- Indonesia: The melody of this song is used for Banser march, with modified lyrics.
- Malaysia and Singapore: Alangkah Indah di Waktu Pagi (A Beautiful Morning) in Ali Baba Bujang Lapok is a song originally tuned from "Kâtibim".
- Loreena McKennitt's studio album An Ancient Muse (2006) has a track named "Sacred Shabbat", which has the same tune as Kâtibim.
- Jamaican artist Ken Boothe recorded the song as "Artibella".
- Sami Yusuf's album Barakah (2016) has a track called "I Only Knew Love ('Araftul Hawa)" is also based on a similar tune.
- The third movement of Fazil Say's violin concerto "1001 Nights in the Harem" heavily quotes the tune.
- The melody in Boney M's 1978 Euro disco hit single "Rasputin" has been compared to that of Kâtibim, but the band denied any similarity.
- The video game Civilization VI's theme song for Arabia is based on Ya Banat Iskandaria.
- ^ Nilüfer Göle, The forbidden modern: civilization and veiling, p.60, 1996 "It was even the case that, during the Crimean War, Sultan Abdulmecid asked all his clerks to wear frock coats, which was mentioned later in the well-known "Katibim" song."
- ^ Liner notes for Naftule Brandwein, King of the Klezmer Clarinet, Rounder Records CD 1127, 1997.
- ^ North America at the Wayback Machine (archived April 24, 2012), in: Everybody’s Song – Music as a tool for the promotion of diversity and intercultural understanding, Cyprus Neuroscience and Technology Institute, Nicosia, 2006-2008 (Project), Reinhard Eckert (Contact), Archived from original on December 10, 2015
- ^ a b c d Mediterranean region at the Wayback Machine (archived April 5, 2012), in: Everybody’s Song – Music as a tool for the promotion of diversity and intercultural understanding, Cyprus Neuroscience and Technology Institute, Nicosia, 2006-2008 (Project), Reinhard Eckert (Contact), archived from original on December 10, 2015.
- ^ a b Dorit Klebe (2004): The survival of an Ottoman-Turkish urban love song since an early documentary from 1902. Metamorphoses of a makam. Found in: Marianne Bröcker: The 20th century in the mirror of his songs. Writings of the Bamberg University Library, Volume 12, p85-116.
- ^ Thomas S. Hischak, The Tin Pan Alley Song Encyclopedia (2002), page 382: "'Uska Dara (A Turkish Tale)' (1953) is a spirited novelty number by Stella Lee that is adapted from a Turkish song sometimes titled 'Uskadara.' Although Eydie Gorme introduced the song with a successful record, the piece is most associated with Eartha Kitt, who sang it both in English and Turkish, had a bestselling disc, and kept it in her nightclub act for years. Kitt reprised the number in the movie New Faces (1954)."
- ^ Rough Guide to Turkey, p.1043, Rosie Ayliffe, Marc Dubin, John Gawthrop - 2003 " Safiye Ayla's rendition of the famous Istanbul türkü "Katibim" (covered bizarrely by Eartha Kitt)"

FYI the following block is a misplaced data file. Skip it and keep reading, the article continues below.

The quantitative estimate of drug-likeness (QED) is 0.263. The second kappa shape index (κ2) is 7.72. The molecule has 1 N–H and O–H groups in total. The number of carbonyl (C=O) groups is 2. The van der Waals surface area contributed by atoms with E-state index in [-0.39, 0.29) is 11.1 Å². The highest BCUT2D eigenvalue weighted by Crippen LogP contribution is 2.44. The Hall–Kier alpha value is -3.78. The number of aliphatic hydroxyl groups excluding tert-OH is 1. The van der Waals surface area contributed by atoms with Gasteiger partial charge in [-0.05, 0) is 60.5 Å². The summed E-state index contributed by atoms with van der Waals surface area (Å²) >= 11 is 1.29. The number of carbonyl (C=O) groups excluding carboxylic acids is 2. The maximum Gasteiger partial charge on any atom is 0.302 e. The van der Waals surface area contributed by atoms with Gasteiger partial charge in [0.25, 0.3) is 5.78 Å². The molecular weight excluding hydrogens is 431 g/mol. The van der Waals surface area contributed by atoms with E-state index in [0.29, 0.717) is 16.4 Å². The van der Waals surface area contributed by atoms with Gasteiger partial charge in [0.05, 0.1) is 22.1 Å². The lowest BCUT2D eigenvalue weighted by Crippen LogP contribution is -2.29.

- ^ Directed by Adela Peeva, Bulgaria, 2003. http://adelamedia.net/movies/whose-is-this-song.php
- ^ Everybody’s Song – Music as a tool for the promotion of diversity and intercultural understanding at the Wayback Machine (archived April 5, 2012)
- ^ a b c d South Eastern Europe at the Wayback Machine (archived March 23, 2012), in: Everybody’s Song – Music as a tool for the promotion of diversity and intercultural understanding, Cyprus Neuroscience and Technology Institute, Nicosia, 2006-2008 (Project), Reinhard Eckert (Contact), archived from original on December 10, 2015.
- ^ "Whose is this song?". Poemas del río Wang. Retrieved 2020-03-26.
- ^ Studiolum. "Kinek a dala?". A Wang folyó versei. Retrieved 2022-04-09.
- ^ "Sephardic Folk Songs". Smithsonian Folkways Recordings. Smithsonian. Retrieved December 14, 2022.
- ^ Tesha Teshanovic (2010-05-17), Mohammed El-Bakkar - Banat Iskandaria, retrieved 2018-03-09
- ^ Assaaleek Band (2017-08-18), Assaaleek - Ghazali Ghazali
- ^ a b "Talama Ashku Gharami". Muslim Hymns. 2017-05-09. Retrieved 2020-03-26.
- ^ Central Asia at the Wayback Machine (archived April 5, 2012), in: Everybody’s Song – Music as a tool for the promotion of diversity and intercultural understanding, Cyprus Neuroscience and Technology Institute, Nicosia, 2006-2008 (Projekt), Reinhard Eckert (Contact), archived from the original on December 10, 2015.
- ^ Khan, Mamunur Rahman. "ত্রিভুবনের প্রিয় মোহাম্মদ এলো রে দুনিয়ায়". nazrulgeeti.org. Retrieved 2016-09-22.
- ^ banglaislamigaan (2011-02-27), Tri-vuboner prio Muhammad. naat-e-rasul nat islami gajal nazrul songit bangla islami gaan, retrieved 2016-09-22
- ^ Khan, Mamunur Rahman. "শুকনো পাতার নূপুর পায়ে". nazrulgeeti.org. Retrieved 2016-09-22.
- ^ Nazrul. "শুক্নো পাতার নুপুর পায়ে - বাংলায় গানের কথা | Bangla Song Lyrics" [Nupur leaf nupur feet - song lyrics in Bengali | Bangla Song Lyrics]. banglasonglyric.com. Retrieved 2016-09-22.
- ^ swe1281 (2008-11-14). "Nazrul Song - Shukno Patar Nupur". Retrieved 2016-09-22.
- ^ Priyo Muhammad, Tri Vuboner (August 24, 2022). "Tri Vuboner Priyo Muhammad". Sur Onuragi. SurOnuragi. Retrieved August 24, 2022.
Tri-vuboner priyo Muhammad
- ^ Hyatt, Rohail. "Ishq Kinara - Üsküdar'a Gider Iken. Sumru Ağıryürüyen, Zoe Vicajji ", Published on 21 December 2013. Retrieved on 20 August 2015.
- ^ "Pritam buys Boney M's Rasputin's rights". The Times of India. 3 February 2012. Retrieved 6 February 2012.
- ^ The initial printing of the liner notes in 2006 erroneously attributed the song (instead of the arrangement) to Loreena McKennitt, but this was corrected subsequently: see Quinlan Road discussion forum.
- ^ "1001 Nights in the Harem - NaxosDirect". naxosdirect.se. Retrieved 2020-03-25.
- ^ Plastino, Goffredo (2003). Mediterranean Mosaic: Popular Music and Global Sounds. Psychology Press. p. 217. ISBN 978-0-415-93656-9.
- ^ Plastino, Goffredo (2013-07-04). Mediterranean Mosaic: Popular Music and Global Sounds. From "About this book": "First published in 2003. Routledge is an imprint of Taylor & Francis, an informa company.". Routledge. p. 164. ISBN 978-1-136-70776-6.
"Rasputine" by Boney M was hotly debated in the 1970s due to its similarity to the "Katibim," a traditional Istanbul tune, but this similarity was denied by the band.
- YouTube - Ishq Kinara - Üsküdar'a Gider Iken
- YouTube - Nazrul Song - Tri-vuboner prio Muhammad. Naat-e-rasul bangla
- YouTube - Nazrul Song - Shukno Patar Nupur paye
- YouTube - Jhoom Jhoom Kar Chali Akeli by Hemanta Mukherjee
- YouTube - Γλυκερία - Από ξένο τόπο | Glykeria - Apo kseno topo - Official Audio Release
- YouTube - Violeta Tomovska - Oj devojce (ti tetovsko jabolce)
- YouTube - Dön Bak Aynaya
- YouTube - Ο ΒΑΓΓΕΛΗΣ, 1928, ΑΓΓΕΛΙΚΗ ΚΑΡΑΓΙΑΝΝΗ
- YouTube - Gloria Levy - Fel Sharah Canet Betet Masha (Walking Down the Street)